Predicting the future is all very well, but how much will it cost to keep the world’s engines running? This publication is the first-ever attempt to comprehensively examine future investment needs, worldwide, in all parts of the energy-supply chain.

The archipelago that makes up Japan is two-thirds mountains, with few indigenous energy resources. As the fourth largest energy consumer in the world, with relatively high energy prices, the most important energy challenge for Japan is security of supply.

The efficiency of power grids may be in the spotlight now, but the availability of energy resources is also a burning and divisive question. Renewables Information 2003, from the International Energy Agency, shows that in the past decade, renewable energy sources, such as solar power, hydro, wind and combustible biomass resources have been gaining ground.

While bemoaning the global impact of rich countries’ subsidies on poorer economies, environmentalists are taking a closer look at how the elimination of some subsidies may be detrimental to the environment.

Did you think twice before you switched on the air conditioning this summer? For many living in hot, humid cities and regions, air conditioning is seen as the greatest invention of all time. But being slightly cooler has a high price as far as energy consumption is concerned.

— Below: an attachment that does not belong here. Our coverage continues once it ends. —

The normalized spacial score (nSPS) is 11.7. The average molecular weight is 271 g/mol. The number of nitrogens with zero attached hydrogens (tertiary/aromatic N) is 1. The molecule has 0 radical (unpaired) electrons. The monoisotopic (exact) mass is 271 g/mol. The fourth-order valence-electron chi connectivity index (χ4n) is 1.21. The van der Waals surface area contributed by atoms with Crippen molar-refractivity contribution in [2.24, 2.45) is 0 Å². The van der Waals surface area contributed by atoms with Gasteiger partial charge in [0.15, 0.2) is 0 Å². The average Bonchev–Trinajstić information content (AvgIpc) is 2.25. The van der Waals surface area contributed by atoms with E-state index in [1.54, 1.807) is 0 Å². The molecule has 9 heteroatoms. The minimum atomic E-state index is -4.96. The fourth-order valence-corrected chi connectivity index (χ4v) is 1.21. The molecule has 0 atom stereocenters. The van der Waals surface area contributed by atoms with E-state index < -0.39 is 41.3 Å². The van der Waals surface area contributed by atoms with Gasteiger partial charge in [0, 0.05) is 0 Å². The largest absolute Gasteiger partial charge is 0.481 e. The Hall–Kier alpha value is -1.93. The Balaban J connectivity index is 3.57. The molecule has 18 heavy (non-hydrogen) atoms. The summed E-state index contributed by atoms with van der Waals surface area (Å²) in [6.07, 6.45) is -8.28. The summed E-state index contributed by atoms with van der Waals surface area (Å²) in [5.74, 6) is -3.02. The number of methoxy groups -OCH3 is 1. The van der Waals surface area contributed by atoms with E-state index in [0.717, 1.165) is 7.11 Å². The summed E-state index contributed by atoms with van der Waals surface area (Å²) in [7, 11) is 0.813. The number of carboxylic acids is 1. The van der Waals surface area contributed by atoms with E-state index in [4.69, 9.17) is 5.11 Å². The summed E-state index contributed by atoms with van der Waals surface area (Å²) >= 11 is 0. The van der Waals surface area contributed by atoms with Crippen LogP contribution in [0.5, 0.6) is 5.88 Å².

By 2020 transport will account for more than half the world’s oil demand, and will generate nearly a quarter of the world’s energy-related CO2 emissions. According to projections in this book from the International Energy Agency, a sister organisation of the OECD, the rate of increase in transportation oil use is expected to be three times higher in developing countries than in the OECD, though the latter will still account for the lion’s share of emissions.

When electricity shortages blacked out much of California last year, those countries and industries investing in wind and solar-powered energy must have felt a glow of excitement. After the lights came back on, energy experts were boldly predicting that the solar power industry would double its profits by 2005.

The US withdrawal from the 1997 Kyoto Protocol on climate change may have been a political blow, but economically, it might make it easier for the 178 nations that stuck with the agreement in Bonn to achieve their individual emission-reduction targets.

The biennial OECD Environmental Compendium is an international benchmark of environmental data.

Economic data

GDP growth: +0.5% Q2 2019 year-on-year
Consumer price inflation: 1.9% August 2019 annual
Trade: +0.4% exp, -1.2% imp, Q1 2019
Unemployment: 5.1% August 2019
Last update: 9 September 2019

OECD Observer Newsletter

Stay up-to-date with the latest news from the OECD by signing up for our e-newsletter :

Twitter feed

Subscribe now

<b>Subscribe now!</b>

Have the OECD Observer delivered
to your door



Edition Q2 2019

Previous editions

Don't miss

Most Popular Articles

NOTE: All signed articles in the OECD Observer express the opinions of the authors
and do not necessarily represent the official views of OECD member countries.

All rights reserved. OECD 2019